YOU ARE HERE: LAT HomeCollections

Healthful eating, Malibu lifestyle keep chef Page Moll in shape

February 23, 2009|Jenny Hontz

Page Moll

Chef at the Beachcomber Cafe at Malibu Pier


At work, Moll whips up decadent dishes such as braised short ribs with Gorgonzola ravioli and s'mores with marshmallows and chocolate. "Unfortunately, in this business, fat is flavor," he says.

But with a discipline level many monks would envy, Moll rarely indulges in his own food. "I don't get off work and get drunk, I never eat late at night when I get home -- and no dessert!" he says. "I'll make you a great creme brulee or flourless cake, but I'm not going to eat it."

It's not that hard to resist, he says, because cooking is actually an appetite suppressant. "I'm around food all day, but it's almost the opposite effect [of temptation]," he says. "I don't want to have a big piece of cheesecake. I'll have a bite to test for texture and flavor, but if you're doing laundry all day because you work at a laundromat, the last thing you want to do is come home and do laundry."

His one weakness is for Hot Tamales candy at the movies, but "it's occasional." Instead, Moll eats a healthy breakfast of oatmeal, then sometimes grabs a fruit or protein smoothie with a ginger or wheat grass shot after exercising. At his restaurant, he eats soup and a turkey sandwich for lunch or snacks on apples, dried fruit and granola. "I taste more than I sit down and eat," he says. "I'm nibbling, and it kind of fills me up."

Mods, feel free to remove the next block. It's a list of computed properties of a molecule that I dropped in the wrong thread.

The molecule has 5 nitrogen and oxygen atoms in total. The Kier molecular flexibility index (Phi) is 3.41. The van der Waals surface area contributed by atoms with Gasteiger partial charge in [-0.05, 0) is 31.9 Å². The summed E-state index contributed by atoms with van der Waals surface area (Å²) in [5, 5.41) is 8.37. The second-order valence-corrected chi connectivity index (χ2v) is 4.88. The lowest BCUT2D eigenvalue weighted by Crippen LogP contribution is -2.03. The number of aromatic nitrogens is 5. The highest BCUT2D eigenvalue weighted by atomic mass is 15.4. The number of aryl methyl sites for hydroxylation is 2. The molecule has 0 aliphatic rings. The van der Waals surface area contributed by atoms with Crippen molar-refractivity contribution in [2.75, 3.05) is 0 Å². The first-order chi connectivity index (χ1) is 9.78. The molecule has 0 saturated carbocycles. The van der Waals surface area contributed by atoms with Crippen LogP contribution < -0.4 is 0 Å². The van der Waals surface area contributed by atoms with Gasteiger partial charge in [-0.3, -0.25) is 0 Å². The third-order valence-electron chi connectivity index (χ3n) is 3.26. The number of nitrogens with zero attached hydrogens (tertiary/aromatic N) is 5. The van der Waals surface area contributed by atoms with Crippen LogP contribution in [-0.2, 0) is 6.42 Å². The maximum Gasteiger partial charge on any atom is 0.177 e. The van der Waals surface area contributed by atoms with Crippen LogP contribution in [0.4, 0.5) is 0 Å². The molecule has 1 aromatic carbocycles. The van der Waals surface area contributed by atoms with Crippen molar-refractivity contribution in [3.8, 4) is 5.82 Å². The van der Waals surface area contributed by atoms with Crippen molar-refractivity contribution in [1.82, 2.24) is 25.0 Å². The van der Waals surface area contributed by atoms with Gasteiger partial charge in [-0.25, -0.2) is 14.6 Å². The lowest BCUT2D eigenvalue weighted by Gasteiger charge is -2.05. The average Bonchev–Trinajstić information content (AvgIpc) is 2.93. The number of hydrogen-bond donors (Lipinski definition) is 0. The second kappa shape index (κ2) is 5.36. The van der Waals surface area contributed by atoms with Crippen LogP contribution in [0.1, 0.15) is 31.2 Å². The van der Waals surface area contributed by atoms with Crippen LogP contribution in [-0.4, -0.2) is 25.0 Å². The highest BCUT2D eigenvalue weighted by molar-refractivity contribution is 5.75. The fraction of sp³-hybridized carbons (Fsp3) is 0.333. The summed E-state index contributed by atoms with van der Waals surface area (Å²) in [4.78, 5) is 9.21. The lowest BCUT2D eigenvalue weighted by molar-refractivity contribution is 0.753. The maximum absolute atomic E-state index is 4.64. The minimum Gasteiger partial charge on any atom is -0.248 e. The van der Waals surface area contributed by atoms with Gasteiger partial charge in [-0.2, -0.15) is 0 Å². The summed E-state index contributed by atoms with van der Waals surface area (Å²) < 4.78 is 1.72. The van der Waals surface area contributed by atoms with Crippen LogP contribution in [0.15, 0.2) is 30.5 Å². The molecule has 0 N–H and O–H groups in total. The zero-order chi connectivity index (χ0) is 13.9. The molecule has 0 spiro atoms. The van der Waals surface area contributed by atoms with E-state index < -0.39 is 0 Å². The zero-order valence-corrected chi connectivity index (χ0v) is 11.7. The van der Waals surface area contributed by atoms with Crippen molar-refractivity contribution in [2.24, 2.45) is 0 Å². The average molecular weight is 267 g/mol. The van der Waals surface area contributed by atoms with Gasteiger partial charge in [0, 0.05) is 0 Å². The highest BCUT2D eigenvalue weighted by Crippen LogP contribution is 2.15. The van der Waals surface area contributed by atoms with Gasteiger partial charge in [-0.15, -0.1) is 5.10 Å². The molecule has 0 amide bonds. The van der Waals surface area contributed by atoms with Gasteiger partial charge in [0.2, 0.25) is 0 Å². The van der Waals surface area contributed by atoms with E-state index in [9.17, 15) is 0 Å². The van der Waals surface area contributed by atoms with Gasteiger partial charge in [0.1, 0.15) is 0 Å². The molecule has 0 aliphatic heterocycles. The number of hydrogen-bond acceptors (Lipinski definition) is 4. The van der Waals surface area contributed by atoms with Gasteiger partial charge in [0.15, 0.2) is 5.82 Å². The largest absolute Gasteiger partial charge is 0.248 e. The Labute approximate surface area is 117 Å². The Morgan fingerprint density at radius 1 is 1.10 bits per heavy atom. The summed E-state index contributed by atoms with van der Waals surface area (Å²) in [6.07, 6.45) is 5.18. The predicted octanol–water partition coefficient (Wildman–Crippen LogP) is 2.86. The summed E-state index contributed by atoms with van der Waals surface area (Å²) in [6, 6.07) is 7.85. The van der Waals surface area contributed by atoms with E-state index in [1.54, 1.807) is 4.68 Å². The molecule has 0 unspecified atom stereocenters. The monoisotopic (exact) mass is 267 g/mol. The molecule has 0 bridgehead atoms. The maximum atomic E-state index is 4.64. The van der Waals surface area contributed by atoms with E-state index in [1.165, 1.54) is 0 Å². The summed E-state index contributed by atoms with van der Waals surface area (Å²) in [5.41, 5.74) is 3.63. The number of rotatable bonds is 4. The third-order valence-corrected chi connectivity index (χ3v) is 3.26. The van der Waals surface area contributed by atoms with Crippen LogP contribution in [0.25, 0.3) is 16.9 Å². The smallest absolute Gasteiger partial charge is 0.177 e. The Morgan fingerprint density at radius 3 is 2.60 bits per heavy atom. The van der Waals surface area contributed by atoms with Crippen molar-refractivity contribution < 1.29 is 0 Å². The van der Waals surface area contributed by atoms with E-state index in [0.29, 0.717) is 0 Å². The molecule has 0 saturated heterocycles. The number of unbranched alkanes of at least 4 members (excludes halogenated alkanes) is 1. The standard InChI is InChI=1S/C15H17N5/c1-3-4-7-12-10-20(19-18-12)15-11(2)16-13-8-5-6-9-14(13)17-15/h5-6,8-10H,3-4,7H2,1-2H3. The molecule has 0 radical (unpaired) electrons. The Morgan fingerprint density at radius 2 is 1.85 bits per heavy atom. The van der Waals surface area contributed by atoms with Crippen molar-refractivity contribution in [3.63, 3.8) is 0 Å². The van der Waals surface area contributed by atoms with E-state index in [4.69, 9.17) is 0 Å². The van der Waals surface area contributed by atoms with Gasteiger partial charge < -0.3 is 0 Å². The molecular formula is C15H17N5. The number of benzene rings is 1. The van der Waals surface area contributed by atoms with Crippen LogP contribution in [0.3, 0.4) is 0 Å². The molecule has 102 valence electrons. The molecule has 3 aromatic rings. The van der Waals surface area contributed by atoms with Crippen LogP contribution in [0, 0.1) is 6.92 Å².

For dinner, he prefers a Mediterranean diet of fish and pasta. "Carbs give me energy," he says.

Moll, 31, is 6 feet tall and still maintains his high school stats: 155 to 160 pounds, with a 31-inch waist. "I do a lot of sit-ups every morning," he says. "Exercise is a huge part of my life."

Moll typically wakes up at 6 or 7 a.m., stretches and practices Pilates. Then, on the hill outside his apartment building, he lifts weights for 30 to 40 minutes looking at the ocean. He also runs three to five miles five days a week and really appreciates exercise as an escape. "No cellphones -- it's my time away," he says.

Living near the beach in Malibu makes being active easy. He rarely drives a car. Whenever the waves are good, he bikes to Zuma or Surfrider beach with his board before biking to work. He recently ran the Pier to Peak half-marathon in Santa Barbara, which is entirely uphill from sea level to 4,000 feet.

"That was actually tougher than the L.A. Marathon," he says. "It's just the will to be healthy."

-- J.H.

Los Angeles Times Articles